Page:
My Franciscan brother, Fr. Dan Horan OFM, is prolific writer of exceptional clarity. He has an article over at American Magazine that might create some dialogue in the world of Franciscan scholars and perhaps a pundit or two. A simple history of the Franciscan intellectual tradition (too simple to be factual) is that many people from Bonaventure on have tried to peer into the writings and life of St. Francis and synthesize his thought and spirituality in flowing and lofty constructs and thoughts. Francis was no simple person, but he was a man of particular dedication to Scripture. One only need to read Francis’ own writings to see that. And that is at the core of Fr. Dan’s article
Some of my Franciscan sisters and brothers will not like what I’m about to tell you. And what I’m about to say can easily be misunderstood, so I will try my best to be clear.
Contrary to popular belief, there is nothing particularly special about Franciscan spirituality!
I confess this perspective frequently when I’m speaking to groups that have invited me to share insights about the Franciscan tradition, groups I imagine are eagerly anticipating the “sell,” the “hook,” the “distinctive feature” of Franciscan prayer and life. Often, these same groups at first appear disappointed when I share that, at its core, Franciscan spirituality isn’t so special.
The Jesuits have their Ignatian Exercises and examen, the Benedictines have their structured life of Ora et Labora, the Trappists have their silence and contemplation, the Dominicans have their learned preaching, and so on, but what do the Franciscans have?
The Gospel. That is all.
This isn’t to suggest that the members of the Society of Jesus or the Order of St. Benedict or the Order of Preachers do not have the Gospel. Of course they do. But the Franciscan tradition advances only the Gospel in a way that is at the same time shockingly simple and incredibly difficult. Francis of Assisi began his Rule or “way of life” for the Franciscan friars with the line: “The Rule and Life of the Lesser Brothers is this: to observe the Holy Gospel of Our Lord Jesus Christ.” Sounds simple enough.
Francis went on to say that the so-called first order (the Franciscan friars) is to do this “by living in obedience, without anything of one’s own, and in chastity.” But this mandate to live according to the pattern of the Gospel is not unique to the friars. In fact, the respective rules of each of the different branches of the Franciscan family begin similarly. The beginning and end of the way of life that Francis envisioned was just to live the Gospel.
This helps explain why there is absolutely no particular ministry or apostolate associated with the Franciscan charism. Nowhere in the Rule did Francis explain that it is the priority of those who would come after him to minister in hospitals or staff local parishes or serve as missionaries or lead retreats or teach at the great universities. All Francis said is that the friars are to work and receive in return “whatever is necessary for the bodily support of themselves and their brothers.”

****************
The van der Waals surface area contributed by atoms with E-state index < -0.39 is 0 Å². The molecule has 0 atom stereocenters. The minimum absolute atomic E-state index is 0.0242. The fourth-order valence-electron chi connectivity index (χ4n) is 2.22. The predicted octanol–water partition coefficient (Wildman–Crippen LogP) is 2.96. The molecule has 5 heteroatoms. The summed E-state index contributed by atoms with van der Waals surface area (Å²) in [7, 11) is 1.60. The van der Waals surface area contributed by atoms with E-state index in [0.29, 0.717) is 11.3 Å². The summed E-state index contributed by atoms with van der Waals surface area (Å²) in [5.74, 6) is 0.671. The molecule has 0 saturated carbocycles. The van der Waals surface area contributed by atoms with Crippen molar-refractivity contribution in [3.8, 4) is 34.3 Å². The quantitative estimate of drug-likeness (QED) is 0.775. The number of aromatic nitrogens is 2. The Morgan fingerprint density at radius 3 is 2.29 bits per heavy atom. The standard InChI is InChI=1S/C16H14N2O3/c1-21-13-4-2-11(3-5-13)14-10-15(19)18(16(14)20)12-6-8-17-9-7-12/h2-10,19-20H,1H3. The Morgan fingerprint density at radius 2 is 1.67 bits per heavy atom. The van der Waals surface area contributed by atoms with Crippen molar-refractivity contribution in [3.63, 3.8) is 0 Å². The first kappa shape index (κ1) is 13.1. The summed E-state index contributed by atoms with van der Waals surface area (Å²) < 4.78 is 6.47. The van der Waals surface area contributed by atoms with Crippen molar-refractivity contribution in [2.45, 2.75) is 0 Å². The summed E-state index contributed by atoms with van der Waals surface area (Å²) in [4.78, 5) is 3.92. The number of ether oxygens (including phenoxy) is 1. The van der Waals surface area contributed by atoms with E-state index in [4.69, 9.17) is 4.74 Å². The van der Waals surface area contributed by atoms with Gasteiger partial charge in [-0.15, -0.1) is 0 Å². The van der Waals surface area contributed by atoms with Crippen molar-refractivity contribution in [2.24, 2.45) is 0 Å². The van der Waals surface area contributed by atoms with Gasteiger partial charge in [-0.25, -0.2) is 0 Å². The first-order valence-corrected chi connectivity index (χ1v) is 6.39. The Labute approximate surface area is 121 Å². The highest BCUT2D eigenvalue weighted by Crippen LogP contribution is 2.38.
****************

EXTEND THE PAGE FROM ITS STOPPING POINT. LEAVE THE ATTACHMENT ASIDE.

The vision that Francis had for his community was that the brothers would live together, pray together, support one another like a family and work in the world among and alongside ordinary members of society. There was no special commission apart from what Christ tells all his followers to do in the Gospels. In other words, the core of so-called Franciscan spirituality is the universal call to holiness that all women and men receive at baptism. To be a good Franciscan means to be a good Christian.
It is my experience that the simplicity of this message oftentimes seems just too difficult to accept. There is a temptation to complicate it, to qualify it, to repackage it and make it palatable. In its truest form, Franciscan spirituality cannot be reduced to any one thing or even a series of bullet points, which is why I believe that Franciscan spirituality is simultaneously attractive to so many people and also nearly impossible to articulate in terms of distinctiveness.
Pope Francis, now two years since taking his name after the saint from Assisi, seems to exemplify the concurrent simplicity and challenge of Franciscan spirituality. That he is a Jesuit doesn’t conflict with the Franciscan outlook, because, as already stated, the core of this spirituality is the baptismal vocation. His gestures and statements are simple in the best sense. They are clear and direct reminders of the Gospel life. Whether Pope Francis is preaching at a weekday Mass or connecting with strangers in an impromptu visit, one sees a man trying to be open to all relationships in a way that reflects St. Francis’ vision.
Though we may not all formally profess to follow Francis of Assisi’s way of life, it seems to me that we can all cultivate “Franciscan hearts” open to what Pope Francis calls the joy of the Gospel. This not-so-special spirituality is an invitation to relationship with all people, working with our brothers and sisters in everyday life and following in the footprints of Christ.
Daniel P. Horan, O.F.M., is the author of several books, including The Franciscan Heart of Thomas Merton.